While your outdoor sealant will protect your furniture from rotting or mildew, it will not change its color, so if you want a darker piece of furniture rather, consider using option 2.

Option 2: More Durable

For indoor pieces of furniture that are made from wood, grab your dusk mask and high-grit sandpaper to remove the old finish with your trusty palm sander. Always sand in the direction of the wood grain.

Then it’s time to use your fine-grit sanding paper to create a smooth flat or curved service. 

However, ensure that you have cleaned all the remaining dust particles with your tacky cloth; otherwise, the sealant or paint will not properly adhere to the surface and protect it.

Then it’s time to place your furniture on a drop cloth or an old piece of cardboard to protect your floor from paint splats.

Now add a thin, even layer of wood stain with your sponge and allow it to dry overnight, followed by another thin coat if you want a darker, more intense color. 

Once the stain has cured, apply two clear layers of your chosen sealant, and cover every component of your piece of furniture to protect it from moisture, including the bottom side. 

Metal Furniture Outdoor Prep

To prepare metal furniture, gather the following items:

  • A wire brush/ hard 400-1000 grit sanding paper
  • Mineral spirits
  • Tack and drop cloth
  • Metal outdoor furniture primer
  • Outdoor metal paint

Prep the refurbishment area by placing your metal furniture on a drop cloth (no mess, no fuss), then wipe the surface down with some mineral spirits to remove any grease.

Grab a metal brush or some hard sanding paper to remove old paint, dirt, and most importantly, rust, then use your tack cloth to ensure that the surface is spotlessly clean.

It’s essential to apply a primer shortly after the cleaning process to prevent dust or fast-acting rust from setting in. 

For furniture items prone to rust, select a rust-proof primer or use a galvanized primer for aluminum to help the paint adhere to its surface. 

Alternatively, look for a multipurpose primer that contains zinc chromate and iron oxide as it is also suited to indoor furniture.

Once the primer has dried, apply a suitable metal paint and remember to cover the entire piece.

Outdoor Weatherproof Fabrics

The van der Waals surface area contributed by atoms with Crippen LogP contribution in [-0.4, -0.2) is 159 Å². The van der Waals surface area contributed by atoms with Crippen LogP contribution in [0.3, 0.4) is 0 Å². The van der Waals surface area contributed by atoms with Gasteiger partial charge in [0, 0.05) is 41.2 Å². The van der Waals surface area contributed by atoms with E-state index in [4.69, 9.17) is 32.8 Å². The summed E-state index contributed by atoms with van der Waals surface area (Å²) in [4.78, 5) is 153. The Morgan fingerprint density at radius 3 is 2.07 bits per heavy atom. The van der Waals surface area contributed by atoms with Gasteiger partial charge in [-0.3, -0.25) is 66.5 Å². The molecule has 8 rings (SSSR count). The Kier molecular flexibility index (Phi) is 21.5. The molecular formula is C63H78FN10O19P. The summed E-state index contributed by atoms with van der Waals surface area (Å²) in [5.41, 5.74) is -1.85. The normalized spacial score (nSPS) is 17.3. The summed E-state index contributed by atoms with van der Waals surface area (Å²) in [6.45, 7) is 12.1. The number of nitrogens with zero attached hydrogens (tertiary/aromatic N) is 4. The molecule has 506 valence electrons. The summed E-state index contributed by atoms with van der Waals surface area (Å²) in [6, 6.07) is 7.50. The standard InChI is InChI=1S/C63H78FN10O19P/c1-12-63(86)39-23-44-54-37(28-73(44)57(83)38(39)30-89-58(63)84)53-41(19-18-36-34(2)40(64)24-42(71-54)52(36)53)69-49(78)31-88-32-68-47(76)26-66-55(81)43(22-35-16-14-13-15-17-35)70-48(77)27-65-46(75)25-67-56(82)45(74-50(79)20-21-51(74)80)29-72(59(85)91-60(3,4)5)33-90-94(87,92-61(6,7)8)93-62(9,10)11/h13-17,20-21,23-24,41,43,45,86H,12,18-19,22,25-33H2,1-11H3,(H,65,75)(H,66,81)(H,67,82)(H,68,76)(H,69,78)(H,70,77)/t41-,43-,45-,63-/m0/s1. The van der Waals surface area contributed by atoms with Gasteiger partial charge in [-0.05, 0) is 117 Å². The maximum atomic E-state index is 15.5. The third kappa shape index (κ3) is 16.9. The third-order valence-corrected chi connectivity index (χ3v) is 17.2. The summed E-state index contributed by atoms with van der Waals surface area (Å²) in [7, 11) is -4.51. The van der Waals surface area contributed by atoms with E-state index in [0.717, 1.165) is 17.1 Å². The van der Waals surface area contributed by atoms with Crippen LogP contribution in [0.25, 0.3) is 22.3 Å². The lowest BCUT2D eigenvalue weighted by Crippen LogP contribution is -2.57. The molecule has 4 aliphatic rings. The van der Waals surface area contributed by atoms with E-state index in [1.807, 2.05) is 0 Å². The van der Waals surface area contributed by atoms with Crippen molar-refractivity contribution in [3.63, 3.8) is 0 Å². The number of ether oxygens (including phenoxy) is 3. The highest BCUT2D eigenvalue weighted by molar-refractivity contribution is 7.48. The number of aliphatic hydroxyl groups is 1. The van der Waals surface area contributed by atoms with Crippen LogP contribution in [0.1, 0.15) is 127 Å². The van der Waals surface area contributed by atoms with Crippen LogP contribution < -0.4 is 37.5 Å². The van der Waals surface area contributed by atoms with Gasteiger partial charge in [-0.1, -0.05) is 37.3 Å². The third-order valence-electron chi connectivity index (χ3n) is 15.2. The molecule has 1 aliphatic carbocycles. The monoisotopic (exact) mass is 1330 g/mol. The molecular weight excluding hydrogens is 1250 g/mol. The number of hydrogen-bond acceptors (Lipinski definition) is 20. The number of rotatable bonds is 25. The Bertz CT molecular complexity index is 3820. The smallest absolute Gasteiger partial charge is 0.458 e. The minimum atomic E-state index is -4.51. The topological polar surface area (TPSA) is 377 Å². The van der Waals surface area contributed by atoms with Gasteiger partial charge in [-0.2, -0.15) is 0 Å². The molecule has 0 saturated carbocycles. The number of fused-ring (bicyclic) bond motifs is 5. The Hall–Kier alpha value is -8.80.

While prepping your beloved indoor chair or sofa for the outdoors is relatively simple, that is not always the case with your favorite indoor cushion fabrics. 

Using Indoor Furniture Outside: A Good Idea?

Although all hope is not lost, especially if your cushions are made from durable fabric as you could protect them outdoors by applying two layers of waterproofing spray and letting them dry in between.

A more durable option is to recover your cushions with outdoor fabrics that can withstand harsh environments like Sunbrella material that is fade and moisture resistant. 

While Sunbrella is the most expensive, it is the hardiest outdoor fabric and will last a lot longer compared to other materials.

For budget-friendly options, consider vinyl; while it can withstand outdoor elements, it tends to get a bit hot in the sun. 

Alternatively, invest in canvas material. Even though it is not water-resistant and prone to mildew, it’s far tougher than your untreated indoor cushion fabrics when taken care of.

How To Care For & Maintain Your New Outdoor Furniture

After all that hard work, it would be wise to care for and maintain your beautiful handy work and ensure their longevity.

Use a suitable cleaning material to remove any build-up dust or grime and safeguard your cushions by bringing them indoors during inclement weather.


While using your indoor furniture outdoors is a good idea – they were not built to withstand outdoor weather conditions. 

So, it’s essential to treat them with a protective water and UV-resistant sealants and place them in a sheltered area where they can be fully enjoyed during sizzling hot summers.